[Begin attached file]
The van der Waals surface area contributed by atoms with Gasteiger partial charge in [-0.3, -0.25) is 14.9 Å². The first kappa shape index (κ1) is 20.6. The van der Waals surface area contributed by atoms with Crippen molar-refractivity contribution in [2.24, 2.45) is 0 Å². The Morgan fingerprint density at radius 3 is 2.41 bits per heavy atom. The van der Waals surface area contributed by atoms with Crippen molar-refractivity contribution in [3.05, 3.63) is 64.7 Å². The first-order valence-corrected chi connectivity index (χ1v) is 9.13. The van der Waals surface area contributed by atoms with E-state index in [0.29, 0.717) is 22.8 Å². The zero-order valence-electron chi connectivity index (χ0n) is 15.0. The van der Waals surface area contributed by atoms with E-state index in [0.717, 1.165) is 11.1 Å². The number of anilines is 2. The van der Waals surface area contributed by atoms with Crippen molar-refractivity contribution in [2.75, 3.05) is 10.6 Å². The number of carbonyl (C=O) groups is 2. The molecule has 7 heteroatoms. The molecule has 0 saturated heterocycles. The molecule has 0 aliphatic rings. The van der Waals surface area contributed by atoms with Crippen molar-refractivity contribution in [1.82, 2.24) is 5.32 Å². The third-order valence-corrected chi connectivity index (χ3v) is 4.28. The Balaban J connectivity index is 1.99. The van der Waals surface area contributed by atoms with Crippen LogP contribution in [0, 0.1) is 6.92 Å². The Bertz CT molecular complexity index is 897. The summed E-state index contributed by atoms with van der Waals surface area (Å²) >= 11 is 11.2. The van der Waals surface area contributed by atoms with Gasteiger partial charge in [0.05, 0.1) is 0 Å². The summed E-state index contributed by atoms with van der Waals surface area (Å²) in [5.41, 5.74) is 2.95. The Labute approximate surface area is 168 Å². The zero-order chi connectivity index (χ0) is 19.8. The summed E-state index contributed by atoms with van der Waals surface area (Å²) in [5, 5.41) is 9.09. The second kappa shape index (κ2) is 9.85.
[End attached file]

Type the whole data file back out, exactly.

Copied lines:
The van der Waals surface area contributed by atoms with Gasteiger partial charge in [-0.3, -0.25) is 14.9 Å². The first kappa shape index (κ1) is 20.6. The van der Waals surface area contributed by atoms with Crippen molar-refractivity contribution in [2.24, 2.45) is 0 Å². The Morgan fingerprint density at radius 3 is 2.41 bits per heavy atom. The van der Waals surface area contributed by atoms with Crippen molar-refractivity contribution in [3.05, 3.63) is 64.7 Å². The first-order valence-corrected chi connectivity index (χ1v) is 9.13. The van der Waals surface area contributed by atoms with E-state index in [0.29, 0.717) is 22.8 Å². The zero-order valence-electron chi connectivity index (χ0n) is 15.0. The van der Waals surface area contributed by atoms with E-state index in [0.717, 1.165) is 11.1 Å². The number of anilines is 2. The van der Waals surface area contributed by atoms with Crippen molar-refractivity contribution in [2.75, 3.05) is 10.6 Å². The number of carbonyl (C=O) groups is 2. The molecule has 7 heteroatoms. The molecule has 0 saturated heterocycles. The molecule has 0 aliphatic rings. The van der Waals surface area contributed by atoms with Crippen molar-refractivity contribution in [1.82, 2.24) is 5.32 Å². The third-order valence-corrected chi connectivity index (χ3v) is 4.28. The Balaban J connectivity index is 1.99. The van der Waals surface area contributed by atoms with Crippen LogP contribution in [0, 0.1) is 6.92 Å². The Bertz CT molecular complexity index is 897. The summed E-state index contributed by atoms with van der Waals surface area (Å²) >= 11 is 11.2. The van der Waals surface area contributed by atoms with Gasteiger partial charge in [0.05, 0.1) is 0 Å². The summed E-state index contributed by atoms with van der Waals surface area (Å²) in [5.41, 5.74) is 2.95. The Labute approximate surface area is 168 Å². The zero-order chi connectivity index (χ0) is 19.8. The summed E-state index contributed by atoms with van der Waals surface area (Å²) in [5, 5.41) is 9.09. The second kappa shape index (κ2) is 9.85.